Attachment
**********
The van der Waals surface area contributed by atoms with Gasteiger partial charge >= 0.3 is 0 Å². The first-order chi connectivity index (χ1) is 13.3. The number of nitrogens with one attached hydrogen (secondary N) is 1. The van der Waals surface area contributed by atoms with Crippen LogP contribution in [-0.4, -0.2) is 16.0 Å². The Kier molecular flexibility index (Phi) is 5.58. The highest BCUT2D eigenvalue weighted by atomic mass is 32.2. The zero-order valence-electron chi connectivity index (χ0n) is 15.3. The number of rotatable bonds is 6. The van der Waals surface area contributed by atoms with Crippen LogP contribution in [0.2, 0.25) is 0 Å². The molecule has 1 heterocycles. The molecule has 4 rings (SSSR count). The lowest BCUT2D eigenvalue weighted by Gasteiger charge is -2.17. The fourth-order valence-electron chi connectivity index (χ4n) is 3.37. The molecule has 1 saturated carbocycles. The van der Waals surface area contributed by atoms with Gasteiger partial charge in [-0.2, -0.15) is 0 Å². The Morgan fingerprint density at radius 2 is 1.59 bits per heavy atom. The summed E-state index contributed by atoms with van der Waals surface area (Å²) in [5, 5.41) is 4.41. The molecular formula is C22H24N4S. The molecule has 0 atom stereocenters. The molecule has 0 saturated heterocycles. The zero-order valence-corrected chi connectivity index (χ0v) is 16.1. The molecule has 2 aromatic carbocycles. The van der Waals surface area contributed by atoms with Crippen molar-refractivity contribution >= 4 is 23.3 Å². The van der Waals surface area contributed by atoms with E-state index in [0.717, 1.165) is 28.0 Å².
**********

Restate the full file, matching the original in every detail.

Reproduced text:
The van der Waals surface area contributed by atoms with Gasteiger partial charge >= 0.3 is 0 Å². The first-order chi connectivity index (χ1) is 13.3. The number of nitrogens with one attached hydrogen (secondary N) is 1. The van der Waals surface area contributed by atoms with Crippen LogP contribution in [-0.4, -0.2) is 16.0 Å². The Kier molecular flexibility index (Phi) is 5.58. The highest BCUT2D eigenvalue weighted by atomic mass is 32.2. The zero-order valence-electron chi connectivity index (χ0n) is 15.3. The number of rotatable bonds is 6. The van der Waals surface area contributed by atoms with Crippen LogP contribution in [0.2, 0.25) is 0 Å². The molecule has 1 heterocycles. The molecule has 4 rings (SSSR count). The lowest BCUT2D eigenvalue weighted by Gasteiger charge is -2.17. The fourth-order valence-electron chi connectivity index (χ4n) is 3.37. The molecule has 1 saturated carbocycles. The van der Waals surface area contributed by atoms with Gasteiger partial charge in [-0.2, -0.15) is 0 Å². The Morgan fingerprint density at radius 2 is 1.59 bits per heavy atom. The summed E-state index contributed by atoms with van der Waals surface area (Å²) in [5, 5.41) is 4.41. The molecular formula is C22H24N4S. The molecule has 0 atom stereocenters. The molecule has 0 saturated heterocycles. The zero-order valence-corrected chi connectivity index (χ0v) is 16.1. The molecule has 2 aromatic carbocycles. The van der Waals surface area contributed by atoms with Crippen molar-refractivity contribution >= 4 is 23.3 Å². The van der Waals surface area contributed by atoms with E-state index in [0.717, 1.165) is 28.0 Å².